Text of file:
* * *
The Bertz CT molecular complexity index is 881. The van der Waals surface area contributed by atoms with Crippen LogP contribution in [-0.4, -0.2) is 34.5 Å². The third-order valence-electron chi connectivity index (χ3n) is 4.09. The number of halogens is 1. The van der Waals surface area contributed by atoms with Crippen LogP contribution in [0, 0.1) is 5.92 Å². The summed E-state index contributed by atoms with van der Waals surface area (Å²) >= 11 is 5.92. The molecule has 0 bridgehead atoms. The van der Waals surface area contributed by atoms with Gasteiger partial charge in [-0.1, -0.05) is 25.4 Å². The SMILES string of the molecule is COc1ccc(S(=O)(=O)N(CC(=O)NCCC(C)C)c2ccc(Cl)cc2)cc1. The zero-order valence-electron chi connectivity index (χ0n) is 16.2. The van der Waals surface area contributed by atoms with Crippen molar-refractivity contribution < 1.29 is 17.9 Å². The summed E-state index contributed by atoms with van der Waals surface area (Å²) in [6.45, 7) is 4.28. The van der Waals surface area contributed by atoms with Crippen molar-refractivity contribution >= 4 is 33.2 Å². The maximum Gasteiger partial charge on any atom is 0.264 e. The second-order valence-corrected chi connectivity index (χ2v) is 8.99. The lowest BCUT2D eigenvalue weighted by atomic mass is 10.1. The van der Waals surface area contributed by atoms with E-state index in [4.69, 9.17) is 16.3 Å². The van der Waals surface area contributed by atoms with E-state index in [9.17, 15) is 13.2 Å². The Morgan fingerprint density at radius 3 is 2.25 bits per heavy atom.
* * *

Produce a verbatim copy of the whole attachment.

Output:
The Bertz CT molecular complexity index is 881. The van der Waals surface area contributed by atoms with Crippen LogP contribution in [-0.4, -0.2) is 34.5 Å². The third-order valence-electron chi connectivity index (χ3n) is 4.09. The number of halogens is 1. The van der Waals surface area contributed by atoms with Crippen LogP contribution in [0, 0.1) is 5.92 Å². The summed E-state index contributed by atoms with van der Waals surface area (Å²) >= 11 is 5.92. The molecule has 0 bridgehead atoms. The van der Waals surface area contributed by atoms with Gasteiger partial charge in [-0.1, -0.05) is 25.4 Å². The SMILES string of the molecule is COc1ccc(S(=O)(=O)N(CC(=O)NCCC(C)C)c2ccc(Cl)cc2)cc1. The zero-order valence-electron chi connectivity index (χ0n) is 16.2. The van der Waals surface area contributed by atoms with Crippen molar-refractivity contribution < 1.29 is 17.9 Å². The summed E-state index contributed by atoms with van der Waals surface area (Å²) in [6.45, 7) is 4.28. The van der Waals surface area contributed by atoms with Crippen molar-refractivity contribution >= 4 is 33.2 Å². The maximum Gasteiger partial charge on any atom is 0.264 e. The second-order valence-corrected chi connectivity index (χ2v) is 8.99. The lowest BCUT2D eigenvalue weighted by atomic mass is 10.1. The van der Waals surface area contributed by atoms with E-state index in [4.69, 9.17) is 16.3 Å². The van der Waals surface area contributed by atoms with E-state index in [9.17, 15) is 13.2 Å². The Morgan fingerprint density at radius 3 is 2.25 bits per heavy atom.